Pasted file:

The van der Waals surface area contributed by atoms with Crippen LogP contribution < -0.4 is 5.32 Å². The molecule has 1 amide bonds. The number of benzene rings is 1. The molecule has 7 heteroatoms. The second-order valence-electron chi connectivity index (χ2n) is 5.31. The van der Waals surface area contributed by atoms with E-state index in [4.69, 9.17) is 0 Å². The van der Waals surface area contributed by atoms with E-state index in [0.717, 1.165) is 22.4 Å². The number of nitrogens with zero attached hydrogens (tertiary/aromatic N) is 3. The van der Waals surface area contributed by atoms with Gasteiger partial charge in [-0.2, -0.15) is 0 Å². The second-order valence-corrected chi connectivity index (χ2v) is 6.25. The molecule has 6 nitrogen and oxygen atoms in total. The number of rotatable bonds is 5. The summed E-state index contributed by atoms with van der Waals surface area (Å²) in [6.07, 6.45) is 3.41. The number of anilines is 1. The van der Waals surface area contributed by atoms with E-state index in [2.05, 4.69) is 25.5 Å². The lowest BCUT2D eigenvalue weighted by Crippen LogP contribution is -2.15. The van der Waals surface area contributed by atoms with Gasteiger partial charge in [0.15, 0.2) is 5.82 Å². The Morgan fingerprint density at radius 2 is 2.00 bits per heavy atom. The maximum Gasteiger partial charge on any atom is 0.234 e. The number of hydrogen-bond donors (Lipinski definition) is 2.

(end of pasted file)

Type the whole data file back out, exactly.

The van der Waals surface area contributed by atoms with Crippen LogP contribution < -0.4 is 5.32 Å². The molecule has 1 amide bonds. The number of benzene rings is 1. The molecule has 7 heteroatoms. The second-order valence-electron chi connectivity index (χ2n) is 5.31. The van der Waals surface area contributed by atoms with E-state index in [4.69, 9.17) is 0 Å². The van der Waals surface area contributed by atoms with E-state index in [0.717, 1.165) is 22.4 Å². The number of nitrogens with zero attached hydrogens (tertiary/aromatic N) is 3. The van der Waals surface area contributed by atoms with Gasteiger partial charge in [-0.2, -0.15) is 0 Å². The second-order valence-corrected chi connectivity index (χ2v) is 6.25. The molecule has 6 nitrogen and oxygen atoms in total. The number of rotatable bonds is 5. The summed E-state index contributed by atoms with van der Waals surface area (Å²) in [6.07, 6.45) is 3.41. The number of anilines is 1. The van der Waals surface area contributed by atoms with E-state index in [2.05, 4.69) is 25.5 Å². The lowest BCUT2D eigenvalue weighted by Crippen LogP contribution is -2.15. The van der Waals surface area contributed by atoms with Gasteiger partial charge in [0.15, 0.2) is 5.82 Å². The Morgan fingerprint density at radius 2 is 2.00 bits per heavy atom. The maximum Gasteiger partial charge on any atom is 0.234 e. The number of hydrogen-bond donors (Lipinski definition) is 2.